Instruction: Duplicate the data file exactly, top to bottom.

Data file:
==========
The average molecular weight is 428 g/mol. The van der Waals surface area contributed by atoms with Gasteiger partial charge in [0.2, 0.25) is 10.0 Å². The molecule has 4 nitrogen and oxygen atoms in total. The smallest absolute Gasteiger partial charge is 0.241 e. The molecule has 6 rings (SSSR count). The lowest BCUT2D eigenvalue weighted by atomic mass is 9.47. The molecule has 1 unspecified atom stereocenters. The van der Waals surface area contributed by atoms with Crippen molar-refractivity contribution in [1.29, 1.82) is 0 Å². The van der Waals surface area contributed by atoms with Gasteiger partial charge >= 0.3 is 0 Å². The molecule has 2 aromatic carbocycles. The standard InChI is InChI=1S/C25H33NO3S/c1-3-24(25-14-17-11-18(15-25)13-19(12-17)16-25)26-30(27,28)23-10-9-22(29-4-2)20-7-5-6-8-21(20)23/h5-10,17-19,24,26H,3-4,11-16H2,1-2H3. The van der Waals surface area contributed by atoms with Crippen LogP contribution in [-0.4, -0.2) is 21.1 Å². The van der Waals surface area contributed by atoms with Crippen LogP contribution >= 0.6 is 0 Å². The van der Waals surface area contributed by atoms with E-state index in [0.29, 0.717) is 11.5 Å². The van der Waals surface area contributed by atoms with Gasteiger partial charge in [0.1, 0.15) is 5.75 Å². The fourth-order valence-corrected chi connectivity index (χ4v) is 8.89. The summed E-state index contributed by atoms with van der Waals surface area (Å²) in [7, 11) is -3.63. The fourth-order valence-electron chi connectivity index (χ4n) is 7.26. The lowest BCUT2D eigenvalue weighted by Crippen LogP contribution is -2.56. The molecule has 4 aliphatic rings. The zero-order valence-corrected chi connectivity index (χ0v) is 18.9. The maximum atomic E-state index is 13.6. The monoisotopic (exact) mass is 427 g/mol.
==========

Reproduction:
The average molecular weight is 428 g/mol. The van der Waals surface area contributed by atoms with Gasteiger partial charge in [0.2, 0.25) is 10.0 Å². The molecule has 4 nitrogen and oxygen atoms in total. The smallest absolute Gasteiger partial charge is 0.241 e. The molecule has 6 rings (SSSR count). The lowest BCUT2D eigenvalue weighted by atomic mass is 9.47. The molecule has 1 unspecified atom stereocenters. The van der Waals surface area contributed by atoms with Crippen molar-refractivity contribution in [1.29, 1.82) is 0 Å². The van der Waals surface area contributed by atoms with Gasteiger partial charge >= 0.3 is 0 Å². The molecule has 2 aromatic carbocycles. The standard InChI is InChI=1S/C25H33NO3S/c1-3-24(25-14-17-11-18(15-25)13-19(12-17)16-25)26-30(27,28)23-10-9-22(29-4-2)20-7-5-6-8-21(20)23/h5-10,17-19,24,26H,3-4,11-16H2,1-2H3. The van der Waals surface area contributed by atoms with Crippen LogP contribution in [-0.4, -0.2) is 21.1 Å². The van der Waals surface area contributed by atoms with Crippen LogP contribution >= 0.6 is 0 Å². The van der Waals surface area contributed by atoms with E-state index in [0.29, 0.717) is 11.5 Å². The van der Waals surface area contributed by atoms with Gasteiger partial charge in [0.1, 0.15) is 5.75 Å². The fourth-order valence-corrected chi connectivity index (χ4v) is 8.89. The summed E-state index contributed by atoms with van der Waals surface area (Å²) in [7, 11) is -3.63. The fourth-order valence-electron chi connectivity index (χ4n) is 7.26. The lowest BCUT2D eigenvalue weighted by Crippen LogP contribution is -2.56. The molecule has 4 aliphatic rings. The zero-order valence-corrected chi connectivity index (χ0v) is 18.9. The maximum atomic E-state index is 13.6. The monoisotopic (exact) mass is 427 g/mol.